Multifamily Marches On in LA With New Rent Control

Despite the city's rent control laws, average rent is expected to grow by 3 percent in L.A. this year.

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Renters make up 60 percent of the population in Los Angeles, supporting a large industry for multifamily owners and landlords. But the leaders and major players of that industry are worried new rent controls will soften investment, and continue to push both renters and buyers out of the market.

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Average apartment rents continued to rise in L.A. County in 2019, to an average of $2,527 per month, capping a decade in which that number inflated 65 percent over ten years, according to RentCafe. As the same issue persisted throughout the state, lawmakers enacted a new rent control law that will last for the next decade, and cap annual increases to 5 percent plus inflation.

Landlords and industry leaders fear that will immediately slow investment interest and overall production, which is what caused the housing crisis and ballooning rents in the first place.

In the city of L.A., average rent hit $2,546 in December, a 3.6 percent increase from December 2018. And, of the 95 largest cities in Southern California, 91 started this year having just experienced average rent increases between 1.4 percent and 9.4 percent, according to the RentCafe report.

Santa Monica apartments are the most expensive, with an average rent of $3,860. Long Beach experienced the steepest year-over-year increases among large cities, where apartment prices jumped 5.8 percent to $2,124.

L.A.’s vacancy rates have hovered around 4 percent throughout the past decade. Marcus & Millichap’s 2020 multifamily forecast showed rental demand outpaced construction for the past three years in L.A., which tightened vacancy to cycle-low levels to start 2020. 

The forecast expects rent to jump another 3 percent this year, but it explained that new rent control measures changed local investment climates and forced investors to adjust expectations. Some investors will likely look to other markets with less restrictions like rent control, which adds a “new level of uncertainty that has restrained investor activity.”

Partly due to the new rent control measure, Greater L.A. saw a 9.8 percent drop in multifamily investment year-over-year last year, according to a 2020 outlook by CBRE. However, about 14,100 new units are expected to be completed in the city of L.A. this year, which is the third-largest total among major U.S. metros. It’s also a 58-percent jump compared to 2019, and nearly double the amount completed in 2018. This year, for example, Merlone Geier Partners and GPI Companies are set to add 642 new apartments at the NoHo West development. 

Marcus & Millichap’s report expects high cost of ownership to sustain demand for rental units, and that the new rent control could alter returns on Class C investments. In-county investors and regional 1031-exchange buyers are expected to be most active in places like Koreatown, South Bay and the San Gabriel Valley.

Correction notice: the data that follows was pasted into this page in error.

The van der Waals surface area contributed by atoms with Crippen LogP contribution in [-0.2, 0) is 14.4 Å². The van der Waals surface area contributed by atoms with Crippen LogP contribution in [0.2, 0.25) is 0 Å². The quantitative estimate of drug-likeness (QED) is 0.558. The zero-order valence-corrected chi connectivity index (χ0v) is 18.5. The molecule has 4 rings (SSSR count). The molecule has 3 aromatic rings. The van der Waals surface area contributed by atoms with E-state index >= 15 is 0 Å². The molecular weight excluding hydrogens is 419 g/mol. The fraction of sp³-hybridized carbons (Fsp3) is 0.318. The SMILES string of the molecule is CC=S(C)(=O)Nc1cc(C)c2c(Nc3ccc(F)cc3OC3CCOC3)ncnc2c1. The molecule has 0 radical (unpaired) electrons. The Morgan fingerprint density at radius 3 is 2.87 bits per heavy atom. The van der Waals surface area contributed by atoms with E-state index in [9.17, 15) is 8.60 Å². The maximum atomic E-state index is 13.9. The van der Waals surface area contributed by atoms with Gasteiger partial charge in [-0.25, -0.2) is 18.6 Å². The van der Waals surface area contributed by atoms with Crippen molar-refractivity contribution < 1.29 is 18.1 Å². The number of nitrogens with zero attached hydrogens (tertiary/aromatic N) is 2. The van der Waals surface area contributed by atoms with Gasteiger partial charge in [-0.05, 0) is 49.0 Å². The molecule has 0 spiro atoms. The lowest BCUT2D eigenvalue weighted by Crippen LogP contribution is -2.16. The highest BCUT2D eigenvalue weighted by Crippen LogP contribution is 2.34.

Daniel Yukelson, executive director of the Apartment Association of Greater Los Angeles, told Commercial Observer that he expects multifamily property values to drop, and that the market will see slower multifamily investment due to rent control. He said places like Burbank and San Bernardino, which didn’t have rent control measures before recently, have already seen double-digit drops.

“It’s a big concern within our membership base,” he said. “There is an increasing reluctance to participate in multifamily and rental properties. And our base has been somewhat of a leaky bucket because so many landlords are leaving the industry or not passing down their business to the next generation. They don’t want to deal with the hassles of being a property owner.”

Yukelson and his wife owned an apartment building in Beverly Hills but bailed on the business when they “got sick of all the regulations.” And he expects that the state’s new rent control will actually encourage more city lawmakers to add even more laws or restrictions.

“It’s a challenging thing to do when all these local jurisdictions are implementing rent control in favor of renters,” he said. “Properties trade based on the income they generate, but now the fear is that the income can’t keep up with costs. […] We’re seeing property owners failing to stay afloat, bailing from the business, or selling to larger companies that can afford to buy renters out and convert the property to condos.”

Southern California still saw high activity through the end of 2019 and into this year. For example, Greendland is set to open 685 more units at its massive Metropolis project in Downtown L.A., and Gelt sold a 232-unit community in Santa Clarita for $62.5 million earlier this month. In the month of December, Cityview announced three multifamily sales in the region worth $354.9 million, and told Commercial Observer that they expect to be “very active” this year.

The L.A.-based firm unloaded a combined 760 units in the three sales, including properties in Koreatown, Warner Center and Orange County’s Costa Mesa. The properties were sold after development as part of the original investment strategy, and not because of the new rent control laws. 

“After successful lease-ups of each asset, Cityview sold Baker Block for one of the highest price-per-unit sales for mid-rise multifamily rental product in Orange County, and sold The Pearl for a record-breaking price per square foot in Koreatown,” said Tony Cardoza, managing director at Cityview, via email. “Based on our experience selling The Pearl and Baker Block, we are seeing deep interest in the market for quality multifamily product in desirable West Coast urban locations.”

Cardoza added that he expects the markets to continue to provide opportunities for developers to deliver for investors.